Inside The Abandoned Georgia House Where History Was Made


This fascinating Georgian home, tucked away on a forested lot and covered in vegetation, has a fascinating tale to tell. Leland Kent of Abandoned Southeast photographed the property in the early 20th century. It passed through various owners before being purchased by a Mr. John McCown in 1967.

Both adored and despised, McCown had a significant impact on the history of the area and helped transform the house into the landmark it is today. Enter to discover more about its tumultuous past.

The dilapidated facade of the home indicates that it has been neglected for many years. Some window panes are missing, and the once-imposing central tower is starting to crumble. The building has been reclaimed by Mother Nature, with vegetation clinging to the porch roof and creeping through the lowest floor.

Inside, the situation is similar: a thick layer of black mold covers the walls, and sections of the ceiling are collapsing. Even yet, the estate retains much of its past splendor; the exquisite parquet ceiling attests to the previous owners’ wealth, and the spectacular tongue-and-groove woodwork is remarkably well-kept.

Born in 1934 in South Carolina and raised in Harlem, John McCown was a somewhat controversial man. When he bought the site in 1967, he was already deeply involved in the black civil rights movement, having spearheaded the historic first civil rights march in Colorado Springs and going on to collaborate with the Congress of Racial Equality (CORE).

McCown’s tastes are evident in the deteriorating main area décor of his former home. Although the wallpaper with its red and blue paisley design may seem bold today, it was a huge style in the 1970s. The mantel has been decorated with haut-relief sculptures and a beveled glass mirror, while the fireplace has been bricked over.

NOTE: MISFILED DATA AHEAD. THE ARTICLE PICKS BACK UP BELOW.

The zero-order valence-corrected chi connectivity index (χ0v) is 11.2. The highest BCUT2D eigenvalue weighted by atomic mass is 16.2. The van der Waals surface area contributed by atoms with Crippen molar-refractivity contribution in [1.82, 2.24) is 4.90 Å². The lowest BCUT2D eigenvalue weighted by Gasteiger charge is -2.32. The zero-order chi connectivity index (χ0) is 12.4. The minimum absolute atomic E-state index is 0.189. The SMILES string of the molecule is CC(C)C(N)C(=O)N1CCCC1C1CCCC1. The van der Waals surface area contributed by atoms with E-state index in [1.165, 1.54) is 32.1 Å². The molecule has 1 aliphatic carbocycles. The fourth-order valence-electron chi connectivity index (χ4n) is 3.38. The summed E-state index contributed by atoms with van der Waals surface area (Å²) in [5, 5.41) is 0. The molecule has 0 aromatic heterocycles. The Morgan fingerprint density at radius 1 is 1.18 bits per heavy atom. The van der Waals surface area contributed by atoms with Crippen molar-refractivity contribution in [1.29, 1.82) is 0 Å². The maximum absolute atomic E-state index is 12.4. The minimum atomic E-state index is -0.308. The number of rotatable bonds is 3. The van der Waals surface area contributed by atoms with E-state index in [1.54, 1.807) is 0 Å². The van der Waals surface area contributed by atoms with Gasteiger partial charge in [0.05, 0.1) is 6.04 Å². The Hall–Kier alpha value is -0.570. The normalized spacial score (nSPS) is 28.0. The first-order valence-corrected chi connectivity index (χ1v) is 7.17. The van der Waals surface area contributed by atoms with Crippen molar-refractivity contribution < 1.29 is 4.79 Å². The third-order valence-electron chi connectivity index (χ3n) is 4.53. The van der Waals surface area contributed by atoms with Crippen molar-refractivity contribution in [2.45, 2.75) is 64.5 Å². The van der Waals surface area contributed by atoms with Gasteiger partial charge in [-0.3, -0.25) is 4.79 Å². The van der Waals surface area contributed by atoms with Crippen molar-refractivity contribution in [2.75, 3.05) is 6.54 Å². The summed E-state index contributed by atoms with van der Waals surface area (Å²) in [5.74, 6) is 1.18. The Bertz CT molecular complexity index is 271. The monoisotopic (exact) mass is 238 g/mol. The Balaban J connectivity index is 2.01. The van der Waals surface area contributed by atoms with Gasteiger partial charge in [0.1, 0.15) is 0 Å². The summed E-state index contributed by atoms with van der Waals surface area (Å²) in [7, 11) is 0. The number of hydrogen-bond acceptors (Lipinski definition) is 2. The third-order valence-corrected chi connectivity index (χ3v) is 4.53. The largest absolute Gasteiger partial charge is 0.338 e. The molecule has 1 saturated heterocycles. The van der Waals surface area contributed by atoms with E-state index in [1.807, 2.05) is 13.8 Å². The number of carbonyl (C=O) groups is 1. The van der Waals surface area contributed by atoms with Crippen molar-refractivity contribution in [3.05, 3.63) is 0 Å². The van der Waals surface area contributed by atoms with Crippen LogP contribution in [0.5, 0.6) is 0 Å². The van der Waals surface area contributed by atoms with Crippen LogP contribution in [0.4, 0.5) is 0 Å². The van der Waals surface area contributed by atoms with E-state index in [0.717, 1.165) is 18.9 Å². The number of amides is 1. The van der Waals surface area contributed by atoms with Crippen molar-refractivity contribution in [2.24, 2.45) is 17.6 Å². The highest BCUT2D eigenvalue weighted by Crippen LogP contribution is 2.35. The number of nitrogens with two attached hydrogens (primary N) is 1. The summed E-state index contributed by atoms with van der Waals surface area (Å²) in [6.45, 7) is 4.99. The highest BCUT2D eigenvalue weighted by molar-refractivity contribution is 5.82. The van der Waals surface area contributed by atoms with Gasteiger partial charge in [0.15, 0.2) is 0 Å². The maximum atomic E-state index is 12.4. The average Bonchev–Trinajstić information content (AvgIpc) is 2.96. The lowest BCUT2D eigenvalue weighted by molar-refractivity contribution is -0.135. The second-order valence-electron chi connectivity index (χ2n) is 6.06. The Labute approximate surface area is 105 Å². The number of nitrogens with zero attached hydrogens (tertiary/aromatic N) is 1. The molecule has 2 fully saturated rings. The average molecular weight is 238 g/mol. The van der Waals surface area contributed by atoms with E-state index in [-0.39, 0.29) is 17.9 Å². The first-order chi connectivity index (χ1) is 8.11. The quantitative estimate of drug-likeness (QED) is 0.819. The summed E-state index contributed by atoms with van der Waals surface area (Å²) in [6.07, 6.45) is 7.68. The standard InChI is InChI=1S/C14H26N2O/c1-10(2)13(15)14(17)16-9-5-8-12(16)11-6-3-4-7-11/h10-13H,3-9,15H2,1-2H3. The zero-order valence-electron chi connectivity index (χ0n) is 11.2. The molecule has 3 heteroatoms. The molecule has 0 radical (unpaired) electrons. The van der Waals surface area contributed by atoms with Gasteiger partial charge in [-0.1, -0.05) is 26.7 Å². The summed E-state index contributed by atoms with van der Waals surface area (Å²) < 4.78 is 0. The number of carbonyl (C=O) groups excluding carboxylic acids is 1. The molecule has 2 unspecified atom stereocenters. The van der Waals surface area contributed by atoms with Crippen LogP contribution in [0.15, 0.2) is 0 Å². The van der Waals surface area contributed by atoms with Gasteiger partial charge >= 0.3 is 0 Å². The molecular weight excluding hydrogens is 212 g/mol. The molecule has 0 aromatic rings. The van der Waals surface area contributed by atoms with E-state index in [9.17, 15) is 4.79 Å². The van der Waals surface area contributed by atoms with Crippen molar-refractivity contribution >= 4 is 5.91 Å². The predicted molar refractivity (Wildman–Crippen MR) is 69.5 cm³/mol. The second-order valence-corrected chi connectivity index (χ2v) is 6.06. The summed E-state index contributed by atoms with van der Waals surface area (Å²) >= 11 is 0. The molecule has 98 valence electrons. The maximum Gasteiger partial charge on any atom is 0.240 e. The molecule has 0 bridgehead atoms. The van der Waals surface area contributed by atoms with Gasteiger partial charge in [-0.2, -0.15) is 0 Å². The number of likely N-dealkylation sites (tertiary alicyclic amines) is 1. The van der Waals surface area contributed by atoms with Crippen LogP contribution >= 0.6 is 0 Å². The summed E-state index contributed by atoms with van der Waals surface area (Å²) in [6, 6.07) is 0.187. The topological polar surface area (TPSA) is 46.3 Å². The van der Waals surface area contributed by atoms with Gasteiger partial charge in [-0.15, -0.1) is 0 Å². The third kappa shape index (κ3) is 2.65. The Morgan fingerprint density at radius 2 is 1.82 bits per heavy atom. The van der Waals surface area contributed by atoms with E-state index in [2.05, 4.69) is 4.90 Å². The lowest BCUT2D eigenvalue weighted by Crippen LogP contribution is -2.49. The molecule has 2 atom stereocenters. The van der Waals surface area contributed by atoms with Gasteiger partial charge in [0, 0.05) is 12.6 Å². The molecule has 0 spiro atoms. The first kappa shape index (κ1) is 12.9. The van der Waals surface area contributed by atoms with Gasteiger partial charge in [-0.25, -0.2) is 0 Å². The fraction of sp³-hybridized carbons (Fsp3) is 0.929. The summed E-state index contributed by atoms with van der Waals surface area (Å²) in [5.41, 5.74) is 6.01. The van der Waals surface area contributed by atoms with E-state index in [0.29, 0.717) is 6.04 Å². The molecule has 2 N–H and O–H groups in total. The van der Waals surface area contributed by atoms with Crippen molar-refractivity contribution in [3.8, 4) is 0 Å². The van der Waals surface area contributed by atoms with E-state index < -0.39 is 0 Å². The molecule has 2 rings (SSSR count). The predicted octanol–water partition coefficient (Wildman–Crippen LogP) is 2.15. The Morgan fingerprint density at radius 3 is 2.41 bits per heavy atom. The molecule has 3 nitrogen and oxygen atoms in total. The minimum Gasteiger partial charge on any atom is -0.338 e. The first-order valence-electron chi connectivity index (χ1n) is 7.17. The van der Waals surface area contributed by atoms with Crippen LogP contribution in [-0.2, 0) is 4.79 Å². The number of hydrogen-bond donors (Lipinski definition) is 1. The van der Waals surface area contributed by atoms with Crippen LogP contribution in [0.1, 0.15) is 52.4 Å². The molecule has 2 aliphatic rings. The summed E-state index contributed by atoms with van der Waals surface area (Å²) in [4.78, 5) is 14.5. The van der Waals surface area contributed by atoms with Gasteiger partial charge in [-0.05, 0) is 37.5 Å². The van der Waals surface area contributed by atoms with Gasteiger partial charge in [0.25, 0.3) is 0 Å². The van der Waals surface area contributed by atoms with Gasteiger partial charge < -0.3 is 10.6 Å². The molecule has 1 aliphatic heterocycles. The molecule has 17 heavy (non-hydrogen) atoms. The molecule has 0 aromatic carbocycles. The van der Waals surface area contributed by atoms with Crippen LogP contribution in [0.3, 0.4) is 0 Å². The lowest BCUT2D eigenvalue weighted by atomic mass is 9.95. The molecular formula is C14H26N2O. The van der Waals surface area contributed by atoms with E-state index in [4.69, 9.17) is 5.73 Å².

The coffered ceiling is still intact, but the wallpaper is peeling off to reveal exposed wood planks. At the age of 33, McCown moved into the property after accepting a position as executive director of the Georgia Council on Human Relations and traveling to Hancock County to assist with black voter registration. Nearly half of the black population lived below the poverty line, making it one of the poorest areas of the country at the time.

Ascending the steps reveals debris all across the area and damp spots on the walls, a far cry from its former golden grandeur. To better the lot of African Americans in Hancock County, McCown founded the Eastern Central Committee for Opportunity (ECCO) in the early 1970s. A few years later, the group had secured millions of dollars in government and private money, and with McCown’s help, Hancock County became the first area in Georgia to elect a board of county commissioners with a majority of black voters.

Even with its ostentatious decorations, the abandoned estate maintains McCown’s air of luxury. Over the years, the campaigner is said to have acquired hundreds of acres of land and several additional houses. With finely carved balusters and newels, this white-painted staircase is a unique architectural feature that has remarkably withstood the test of time.


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